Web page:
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Book Excerpt: ‘Life and Death Matters’

In this book, two veteran paramedics explore the characteristics needed to succeed in time critical emergencies in prehospital medicine

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Clinical knowledge is crucial to responding to life-threatening, time-critical illnesses and injuries. But just as important are the character attributes, interpersonal skills and drive that allow emergency responders to act decisively in the chaos of prehospital medicine.

In “Life and Death Matters” NREMT Paramedics Samuel Adams and Christian Adams delve into the skills needed for success in the field, where seconds matter and judgment means everything.

By Samuel Adams and Christian Adams

There is no gray

Everything you encounter in EMS as a paramedic is black and white. There is no gray, only indecision. Indecision causes you to think that unfolding events are muddled or convoluted. Indecision causes you to think there are more difficult choices than there really are. Looking at situations and believing that things are gray is really just an expression of indecision. You just lack the decisiveness to act.

Your interpretation of what is a perceived gray situation is really an inability to interpret information properly and then make an informed decision. What it really boils down to is a lack of accountability. You don’t want to make a decision that might be wrong, so you put off making a decision and chalk it up to a gray situation. You become paralyzed with fear of consequences. Your fear manifests with indecision. Your indecision compromises patient care. Again, there is no gray, only indecision.

Either you care for your patients’ best interests or not. This indecision clearly demonstrates a lack of working knowledge of the job. Do you understand your scope of practice? Your decision-making process should not include a foundation of fear; it should be founded upon confidence. If you lack confidence, you must ask yourself if you are a person who embodies these important principles as set forth in this book. Your confidence is built upon work. Work on your work ethic. Your integrity. Your self-reflection and growth. Work on these and you will become more decisive. You will see there is no gray, only indecision.

What kind of provider are you? One who lacks the willingness to make a decision for your patients’ best interests? Or one who is always concerned with your own self-serving ambitions or needs? Here, too, there is no gray. Your indecision is demonstrative of where your priorities lie. Let’s be clear. If you do not make someone a patient who should be, your tell is up. Your indecision and self-serving interests are on display. This is a reflection of lack of professionalism.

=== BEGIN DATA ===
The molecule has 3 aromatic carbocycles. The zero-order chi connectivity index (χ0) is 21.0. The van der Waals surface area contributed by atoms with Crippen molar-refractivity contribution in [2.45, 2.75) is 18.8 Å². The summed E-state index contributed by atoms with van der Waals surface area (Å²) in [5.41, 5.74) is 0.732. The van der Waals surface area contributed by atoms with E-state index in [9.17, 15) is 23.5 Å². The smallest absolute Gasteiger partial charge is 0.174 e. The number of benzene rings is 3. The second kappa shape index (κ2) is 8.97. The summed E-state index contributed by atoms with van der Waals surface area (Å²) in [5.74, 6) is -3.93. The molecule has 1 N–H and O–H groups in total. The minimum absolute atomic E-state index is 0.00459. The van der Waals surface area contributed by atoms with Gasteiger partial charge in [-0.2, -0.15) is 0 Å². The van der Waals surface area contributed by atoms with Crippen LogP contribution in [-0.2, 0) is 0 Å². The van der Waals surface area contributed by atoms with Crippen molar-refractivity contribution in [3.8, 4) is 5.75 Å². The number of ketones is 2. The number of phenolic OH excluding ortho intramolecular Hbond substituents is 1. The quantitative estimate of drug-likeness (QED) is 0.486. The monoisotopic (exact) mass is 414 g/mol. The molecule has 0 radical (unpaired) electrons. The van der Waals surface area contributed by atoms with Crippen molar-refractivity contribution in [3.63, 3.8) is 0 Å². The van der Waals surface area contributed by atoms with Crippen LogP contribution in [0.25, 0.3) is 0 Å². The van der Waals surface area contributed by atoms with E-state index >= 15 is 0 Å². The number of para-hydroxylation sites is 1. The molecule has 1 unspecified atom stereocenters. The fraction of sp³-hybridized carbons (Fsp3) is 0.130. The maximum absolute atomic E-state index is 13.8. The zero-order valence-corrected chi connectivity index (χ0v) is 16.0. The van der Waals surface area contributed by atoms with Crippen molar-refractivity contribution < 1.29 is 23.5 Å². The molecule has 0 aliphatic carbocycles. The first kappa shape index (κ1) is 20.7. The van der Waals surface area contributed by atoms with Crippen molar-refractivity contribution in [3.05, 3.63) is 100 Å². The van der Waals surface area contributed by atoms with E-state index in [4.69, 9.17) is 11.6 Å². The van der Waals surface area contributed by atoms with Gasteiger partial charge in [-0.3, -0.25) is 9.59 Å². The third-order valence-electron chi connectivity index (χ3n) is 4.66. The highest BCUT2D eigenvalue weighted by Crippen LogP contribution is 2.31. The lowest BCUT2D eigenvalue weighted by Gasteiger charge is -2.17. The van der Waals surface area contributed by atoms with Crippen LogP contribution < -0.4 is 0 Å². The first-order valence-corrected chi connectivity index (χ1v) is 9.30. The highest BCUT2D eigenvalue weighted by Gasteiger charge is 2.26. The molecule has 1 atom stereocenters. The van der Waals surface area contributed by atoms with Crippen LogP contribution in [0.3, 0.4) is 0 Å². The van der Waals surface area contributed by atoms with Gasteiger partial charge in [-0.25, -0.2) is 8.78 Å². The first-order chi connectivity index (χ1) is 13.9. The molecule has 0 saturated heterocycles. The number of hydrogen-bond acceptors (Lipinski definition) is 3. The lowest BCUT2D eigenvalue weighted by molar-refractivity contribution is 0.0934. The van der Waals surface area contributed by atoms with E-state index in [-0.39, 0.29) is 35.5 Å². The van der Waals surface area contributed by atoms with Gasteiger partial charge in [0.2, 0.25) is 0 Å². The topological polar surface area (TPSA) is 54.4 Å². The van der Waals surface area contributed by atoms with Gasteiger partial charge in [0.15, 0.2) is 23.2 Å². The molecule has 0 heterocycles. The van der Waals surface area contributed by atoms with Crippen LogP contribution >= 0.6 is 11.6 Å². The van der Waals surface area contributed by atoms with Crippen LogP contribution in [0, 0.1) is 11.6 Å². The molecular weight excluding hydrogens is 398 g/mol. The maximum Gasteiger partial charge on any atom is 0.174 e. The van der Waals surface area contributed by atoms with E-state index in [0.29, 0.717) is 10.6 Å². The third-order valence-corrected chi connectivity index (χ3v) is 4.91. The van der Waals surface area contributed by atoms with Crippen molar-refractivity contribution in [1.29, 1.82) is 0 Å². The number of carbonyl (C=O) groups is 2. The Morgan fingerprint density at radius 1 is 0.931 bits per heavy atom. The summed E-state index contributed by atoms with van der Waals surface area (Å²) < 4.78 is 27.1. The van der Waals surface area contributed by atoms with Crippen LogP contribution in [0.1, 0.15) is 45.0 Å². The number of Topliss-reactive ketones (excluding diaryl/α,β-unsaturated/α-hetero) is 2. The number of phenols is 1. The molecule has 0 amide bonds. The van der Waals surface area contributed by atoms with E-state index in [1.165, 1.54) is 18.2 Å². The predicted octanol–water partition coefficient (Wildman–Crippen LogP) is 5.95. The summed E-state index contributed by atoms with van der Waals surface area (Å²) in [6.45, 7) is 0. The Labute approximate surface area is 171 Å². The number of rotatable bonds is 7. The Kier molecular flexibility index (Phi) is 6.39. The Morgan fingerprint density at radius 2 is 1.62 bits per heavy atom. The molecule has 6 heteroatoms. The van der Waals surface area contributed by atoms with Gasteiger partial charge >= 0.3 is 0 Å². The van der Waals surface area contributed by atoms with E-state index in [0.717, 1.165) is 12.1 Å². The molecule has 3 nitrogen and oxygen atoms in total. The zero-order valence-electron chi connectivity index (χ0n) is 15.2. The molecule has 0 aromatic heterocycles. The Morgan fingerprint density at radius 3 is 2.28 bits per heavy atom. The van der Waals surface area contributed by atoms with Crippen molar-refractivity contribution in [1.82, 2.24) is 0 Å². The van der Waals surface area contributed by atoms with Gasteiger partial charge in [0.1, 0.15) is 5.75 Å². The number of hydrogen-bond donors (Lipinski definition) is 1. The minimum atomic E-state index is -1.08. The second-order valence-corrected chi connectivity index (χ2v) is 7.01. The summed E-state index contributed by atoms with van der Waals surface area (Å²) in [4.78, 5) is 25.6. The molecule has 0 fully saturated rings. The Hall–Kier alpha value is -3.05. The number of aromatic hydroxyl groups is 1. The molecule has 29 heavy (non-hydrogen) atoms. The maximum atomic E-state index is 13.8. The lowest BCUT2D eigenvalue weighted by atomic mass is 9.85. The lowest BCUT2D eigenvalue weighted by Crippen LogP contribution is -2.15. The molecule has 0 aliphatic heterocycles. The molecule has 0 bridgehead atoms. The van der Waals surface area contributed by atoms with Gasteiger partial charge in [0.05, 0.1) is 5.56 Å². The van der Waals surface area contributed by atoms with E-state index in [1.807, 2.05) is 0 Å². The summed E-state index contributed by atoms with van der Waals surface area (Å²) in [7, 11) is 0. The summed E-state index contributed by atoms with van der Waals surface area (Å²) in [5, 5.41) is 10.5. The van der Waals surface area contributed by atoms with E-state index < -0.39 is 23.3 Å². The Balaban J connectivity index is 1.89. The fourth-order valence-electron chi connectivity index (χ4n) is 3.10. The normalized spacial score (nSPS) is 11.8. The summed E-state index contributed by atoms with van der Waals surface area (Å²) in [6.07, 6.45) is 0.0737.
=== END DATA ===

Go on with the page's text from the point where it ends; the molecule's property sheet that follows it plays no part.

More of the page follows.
Your lack of decisiveness creates more problems for you, and the lack of decisiveness is contagious. When you are indecisive, it silently gives other providers on scene the liberty to make excuses for their own indecision. This problem then perpetuates itself, and patient care in the entire system declines.

When you become enamored with the idea that things are gray and muddled, and it’s difficult to navigate what to do on specific calls, what you’re really concerned with is the judgment of your peers. You’re concerned with what your peers will say about what you chose to do in a given situation. You’re concerned with what your medical director might say, or that you might get in trouble. Your concern is with whether or not your medical division is going to question what you’ve done. Here’s a newsflash: They should question what you’re doing because that’s how you grow.

If you’re not challenging yourself, you’re not in a state of self-growth. Being a paramedic is a constant state of growth in a constant state of change. You must learn to embrace change and welcome change. Everything you do in your career is going to change, from the medicine to the way we treat people.

If you are acting decisively within your guidelines and within your protocols, it’s going to make work much easier for you. You have to be able to interpret the information that you are given appropriately and then decide what to do. Much of your indecisiveness is due to a lack of proper understanding of what your job is. Your job is not necessarily to specifically diagnose people with an ailment. You have to understand that your job is to find life threats and then treat them accordingly. You are working in emergency situations.

About the authors

Samuel Adams and Christian Adams, authors of “Life and Death Matters,” are both NREMT paramedics and Colorado state certified paramedics. They have spent the majority of their paramedic careers precepting and developing new paramedics. This led to the development of Field-Medics with the focus on developing an integrated approach to prehospital emergency medicine. Field-Medics integrates Personal and Professional character attributes, decision making principles, and medical knowledge to create an extremely confident and successful first responder.


Published Dec. 18, 2018

Self-published through Twin Peak Publishing, LLC

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